50 Years Later, and It’s Still About the Light
By Meda Kessler
Photos by Ron Jenkins
Writing about an iconic building like the Kimbell Art Museum and its standing as a cultural institution is difficult.
Countless others have done so, and no doubt there are more accolades being written in celebration of the Kimbell’s 50th birthday this month. (It opened Oct. 4, 1972.) What I really want to say is that I’m thrilled to live close to the museum and the Cultural District. I get to see the buildings each day and, typically, in a different light as the sun travels and rays shift seasonally.
It’s amazing to think that architects other than Louis I. Kahn — Mies van der Rohe and Marcel Breuer to name two — were considered to design the building that helped put Fort Worth on the map for art, architecture and culture aficionados. From his first site visit, Kahn knew that light was the key; he captured it beautifully, and the Kimbell is typically listed among his best works. Books have been written and movies have been made about the man and the building.
Others, no doubt, have been influenced by the light, the shapes and the shadows.
Inside, the Kimbell’s collection includes art from around the globe; exhibits have showcased a range of periods from antiquities to modern day. (Be sure to see the Kehinde Wiley painting that’s part of “Slay: Artemisia Gentileschi and Kehinde Wiley,” the Focus exhibition that closes Oct. 9.)
Some things have changed over the museum’s history. Remember all the gnashing of teeth when the Renzo Piano Pavilion addition was announced and plans included reducing the size of the lawn? When the weather’s good, everyone from picnickers to dog trainers still use the ample green space, which remains a perfect setting for Kahn’s masterpiece.
And so many have used the Kimbell’s beautifully neutral stone as the backdrop for photographs, marking special occasions from weddings and quinceaneras to proms and graduations. I’ve always thought that if the Kimbell were to charge even a small fee for use of the lawn, it would surely have enough money to purchase another masterpiece or two. Joking aside, I never get tired of seeing women in heels trying to navigate that hard-to-walk-on basalt gravel. Or the graduates in their caps and gowns, smiling proudly for Mom and Dad.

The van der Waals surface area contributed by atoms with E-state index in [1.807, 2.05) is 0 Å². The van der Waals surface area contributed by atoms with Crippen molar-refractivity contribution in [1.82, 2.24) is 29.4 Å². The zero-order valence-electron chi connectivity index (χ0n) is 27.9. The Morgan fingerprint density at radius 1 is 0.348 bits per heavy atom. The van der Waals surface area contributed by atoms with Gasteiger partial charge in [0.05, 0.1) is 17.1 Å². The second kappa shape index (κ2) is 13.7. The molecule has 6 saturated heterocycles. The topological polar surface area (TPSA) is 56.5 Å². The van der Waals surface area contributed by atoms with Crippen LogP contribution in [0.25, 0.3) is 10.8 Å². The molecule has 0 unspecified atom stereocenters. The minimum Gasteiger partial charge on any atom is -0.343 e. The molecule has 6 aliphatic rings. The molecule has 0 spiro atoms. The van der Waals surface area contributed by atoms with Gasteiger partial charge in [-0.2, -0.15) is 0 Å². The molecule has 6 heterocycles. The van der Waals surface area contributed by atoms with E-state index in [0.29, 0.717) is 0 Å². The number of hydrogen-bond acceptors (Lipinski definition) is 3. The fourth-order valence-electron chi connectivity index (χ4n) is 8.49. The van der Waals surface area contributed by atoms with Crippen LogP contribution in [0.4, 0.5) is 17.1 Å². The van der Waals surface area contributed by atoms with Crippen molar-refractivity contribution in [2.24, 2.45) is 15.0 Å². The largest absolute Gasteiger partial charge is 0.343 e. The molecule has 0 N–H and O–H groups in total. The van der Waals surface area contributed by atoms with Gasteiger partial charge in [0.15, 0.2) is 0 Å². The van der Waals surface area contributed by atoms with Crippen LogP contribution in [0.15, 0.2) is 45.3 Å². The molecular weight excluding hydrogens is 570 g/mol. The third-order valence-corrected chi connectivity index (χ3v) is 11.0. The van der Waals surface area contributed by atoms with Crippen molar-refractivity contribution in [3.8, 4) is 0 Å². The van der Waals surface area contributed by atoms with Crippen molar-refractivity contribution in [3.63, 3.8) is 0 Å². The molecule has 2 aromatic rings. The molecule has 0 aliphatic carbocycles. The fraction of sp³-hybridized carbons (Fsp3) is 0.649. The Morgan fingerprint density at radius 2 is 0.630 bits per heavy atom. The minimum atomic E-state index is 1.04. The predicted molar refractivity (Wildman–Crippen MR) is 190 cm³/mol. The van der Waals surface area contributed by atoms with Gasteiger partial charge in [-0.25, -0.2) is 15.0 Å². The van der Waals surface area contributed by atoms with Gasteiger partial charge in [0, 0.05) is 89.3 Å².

And then there are the meditative types: Occasionally, there’s someone napping on a portico bench. What a beautiful spot to sleep, perchance to dream. Those who do yoga or tai chi; the cellist, whose notes bounce off the travertine and concrete of the building; the book readers and the journal writers drift in and out of the scene. A couple of mallards make regular appearances each year; their favorite spot is the water feature.
I’ve heard that a couple got married on the lawn. It was a very brief ceremony, with only the officiant in attendance. Museum employees quietly witnessed the event, watching from their offices.
While membership has its privileges, when it comes to the Kimbell’s exterior, it is the people’s museum.
As a member of the media, I get the extraordinary opportunity to see exhibitions before they open to the public and ask questions of the curator. As a member of the museum, I also get access to special events. (Hint for the holidays: A membership card is a great gift idea.)
While the traveling exhibitions are special, it’s the permanent collection that keeps me going back time and time again. Even the online virtual tour is a treat, as it allows you to see everything in extraordinary detail.
And I’m always seeing something new or didn’t pay enough attention to the first time. It wasn’t until this year that I found the small nameplate for Isamu Noguchi’s Constellation (for Louis Kahn) somewhat hidden in the grass near a sidewalk in the lower garden named for Noguchi.
No doubt there are more surprises to come, more details to discover.